Web Site Statistics: Understand Your Site’s Performance

This post is the first in a series to help web site owner understand and use web site statistics.

Digital Marketing
Analytics Data

If your web site was an employee would you sack it?

Well to be fair you need to know if the employee (Mr www.yoursite ) is doing its job. You can’t know this without delving into the statistics!

When developing a web site for a small / medium business much of the focus is on what the site looks like, how it works, and the functionality delivered to end users. Commonly the site gets final approval, the owner of the business is very happy, the site goes live, and then that’s it.

A little times passes, the site doesn’t do that well (we think, because we don’t really know) and everyone concerned looses a little interest. The web developer is busy working on their next project and the business owner, well, he’s running his or her business.

So much of the internet is full of web sites that don’t ever meet the expectations of the people they were created for, but it doesn’t have to be that way.

So who’s responsible?

Without getting into the finger pointing game, ultimately it has to rest with the business owners. A web site should be like any other marketing effort that a business takes on. Any decent marketing expert will tell you, measuring is the key. There are many in the marketing world that will go as far as stating “if you don’t measure it, don’t do it!”. This is true for your web site as much as any other marketing activity, if not more so.

It does not have to be hard and does not have to take hours a week to achieve, but with a little effort and with some free tools you can gain an insight into what is happening when a visitors looks at your web site. Once thing is for sure: the way a visitor uses your site will almost always not be the way you envisaged it when you built the site (that fancy flash introduction you put on your homepage… that’s right no one cares).

Get some statistics

When buy hosting for your web site, commonly you will be provided with some kind of web site statistics software. These are often free packages that will show you basic information, such as:

  • Numbers of unique visitors
  • Numbers of page views
  • Traffic sources; is the traffic coming from search engines, other web sites or direct traffic?

The way that this software works is by parsing the web server logs where your web site is hosted. It usually will be updated once a day and is usually fairly accurate. Two common options shown here are Webalizer and AWStats, see below for a screen shot of each (you might recognise them):


What do you want to learn from the website statistics?

Let’s start with the simple things, but having said that look past the most common statistic; how many people are visiting my site? Even the most basic web site statistics software will answer that one, but we really need to dig a little deeper.

Website Visitors versus Website Page Views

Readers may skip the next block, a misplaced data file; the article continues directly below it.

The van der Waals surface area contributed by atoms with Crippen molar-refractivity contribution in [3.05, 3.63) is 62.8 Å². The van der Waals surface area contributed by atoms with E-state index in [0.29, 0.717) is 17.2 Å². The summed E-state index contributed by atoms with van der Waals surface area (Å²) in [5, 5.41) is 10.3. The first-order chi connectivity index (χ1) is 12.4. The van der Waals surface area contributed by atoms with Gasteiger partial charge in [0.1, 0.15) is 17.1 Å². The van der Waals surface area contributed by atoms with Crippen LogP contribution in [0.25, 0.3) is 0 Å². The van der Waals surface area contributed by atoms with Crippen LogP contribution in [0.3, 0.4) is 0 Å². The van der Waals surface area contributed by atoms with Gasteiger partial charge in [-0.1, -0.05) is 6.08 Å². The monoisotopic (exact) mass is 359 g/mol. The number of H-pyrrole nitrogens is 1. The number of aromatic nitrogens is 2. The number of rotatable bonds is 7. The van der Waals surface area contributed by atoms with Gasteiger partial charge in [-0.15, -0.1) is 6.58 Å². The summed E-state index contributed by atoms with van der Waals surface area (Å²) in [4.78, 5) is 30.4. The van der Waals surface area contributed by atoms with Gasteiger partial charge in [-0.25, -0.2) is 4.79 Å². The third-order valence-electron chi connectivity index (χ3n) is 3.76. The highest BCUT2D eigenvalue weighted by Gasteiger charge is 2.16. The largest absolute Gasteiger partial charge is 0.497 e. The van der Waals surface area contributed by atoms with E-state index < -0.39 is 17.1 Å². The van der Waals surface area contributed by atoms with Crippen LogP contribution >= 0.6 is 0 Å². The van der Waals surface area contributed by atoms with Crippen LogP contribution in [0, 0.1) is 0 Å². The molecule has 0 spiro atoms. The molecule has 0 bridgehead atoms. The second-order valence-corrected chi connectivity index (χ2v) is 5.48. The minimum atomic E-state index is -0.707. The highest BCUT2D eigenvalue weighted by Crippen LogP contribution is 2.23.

When talking about visitors make sure you are looking at just that, unique visitors (not ‘hits’ or ‘files’ etc..). This (perhaps obviously) is the number of people coming to your web site each day. Now compare that to the Page Views statistic and we are getting somewhere. These two stats together do a couple of things for us.

Let’s look at an example:

  • samplesite.com has 1200 visitors a month and 1400 page views giving us 1.16 page views per visitor
  • testsite.com has 750 visitors a month and 1600 page views giving 2.13 page views per visitor

Which is best?

While initially you may think samplesite.com is doing better as it has almost twice the number of visitors as testsite.com, chances are however testsite.com is performing better. Visitors when they come to the site are looking around more, finding something that they are interested in and general working out better for the web site owner as converted leads or sales.

Similarly, more advanced web site statistics software will also show you a ‘Bounce Rate’, that is derived from visitors and page views. This is important as it shows you how many people hit a page of your site (perhaps the home page) and bounce right away, that is they view one page and that’s it. A high bounce rate would mean that people don’t find or can’t find what they are looking for and so they go elsewhere. Whereas a lower bounce rate indicates that visitors come, are engaged by your site and look at multiple pages.

So what conclusions can be drawn?

Continuing with the above example, if I was the owner of samplesite.com I would start to look at why visitors are not ‘sticking’ around on the site. Perhaps the web site navigation is poor, they can’t find what they are looking for, or there is not enough engaging content to get a visitor interested.

Have a look at a lot of popular web sites and you will see that there is a lot of visual appeal to the pages, each article will have a large image associated with it, good clear headlines and copy that is laid out in an easy to read format. All of these things contribute to a better performing site.

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